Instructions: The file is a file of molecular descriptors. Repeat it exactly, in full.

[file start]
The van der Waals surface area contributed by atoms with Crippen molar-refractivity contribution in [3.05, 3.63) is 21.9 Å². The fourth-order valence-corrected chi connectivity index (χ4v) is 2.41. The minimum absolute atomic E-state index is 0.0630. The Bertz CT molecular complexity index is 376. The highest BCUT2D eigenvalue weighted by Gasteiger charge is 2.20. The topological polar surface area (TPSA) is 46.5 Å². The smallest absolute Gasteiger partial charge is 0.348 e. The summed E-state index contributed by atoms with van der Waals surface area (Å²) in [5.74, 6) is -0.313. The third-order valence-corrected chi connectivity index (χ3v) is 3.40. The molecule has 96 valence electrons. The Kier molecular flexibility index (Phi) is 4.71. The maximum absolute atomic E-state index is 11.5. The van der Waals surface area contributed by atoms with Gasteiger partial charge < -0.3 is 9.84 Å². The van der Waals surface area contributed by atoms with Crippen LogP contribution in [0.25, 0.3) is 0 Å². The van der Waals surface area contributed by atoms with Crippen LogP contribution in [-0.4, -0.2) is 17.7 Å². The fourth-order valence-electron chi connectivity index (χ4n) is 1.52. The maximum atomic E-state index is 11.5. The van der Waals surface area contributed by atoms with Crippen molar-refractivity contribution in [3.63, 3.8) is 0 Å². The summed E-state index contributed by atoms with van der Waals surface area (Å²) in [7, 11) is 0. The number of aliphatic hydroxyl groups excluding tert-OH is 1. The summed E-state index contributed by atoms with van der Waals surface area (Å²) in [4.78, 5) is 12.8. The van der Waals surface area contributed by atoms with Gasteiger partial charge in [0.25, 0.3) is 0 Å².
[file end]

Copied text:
The van der Waals surface area contributed by atoms with Crippen molar-refractivity contribution in [3.05, 3.63) is 21.9 Å². The fourth-order valence-corrected chi connectivity index (χ4v) is 2.41. The minimum absolute atomic E-state index is 0.0630. The Bertz CT molecular complexity index is 376. The highest BCUT2D eigenvalue weighted by Gasteiger charge is 2.20. The topological polar surface area (TPSA) is 46.5 Å². The smallest absolute Gasteiger partial charge is 0.348 e. The summed E-state index contributed by atoms with van der Waals surface area (Å²) in [5.74, 6) is -0.313. The third-order valence-corrected chi connectivity index (χ3v) is 3.40. The molecule has 96 valence electrons. The Kier molecular flexibility index (Phi) is 4.71. The maximum absolute atomic E-state index is 11.5. The van der Waals surface area contributed by atoms with Gasteiger partial charge < -0.3 is 9.84 Å². The van der Waals surface area contributed by atoms with Crippen LogP contribution in [0.25, 0.3) is 0 Å². The van der Waals surface area contributed by atoms with Crippen LogP contribution in [-0.4, -0.2) is 17.7 Å². The fourth-order valence-electron chi connectivity index (χ4n) is 1.52. The maximum atomic E-state index is 11.5. The van der Waals surface area contributed by atoms with Crippen molar-refractivity contribution in [3.63, 3.8) is 0 Å². The summed E-state index contributed by atoms with van der Waals surface area (Å²) in [7, 11) is 0. The number of aliphatic hydroxyl groups excluding tert-OH is 1. The summed E-state index contributed by atoms with van der Waals surface area (Å²) in [4.78, 5) is 12.8. The van der Waals surface area contributed by atoms with Gasteiger partial charge in [0.25, 0.3) is 0 Å².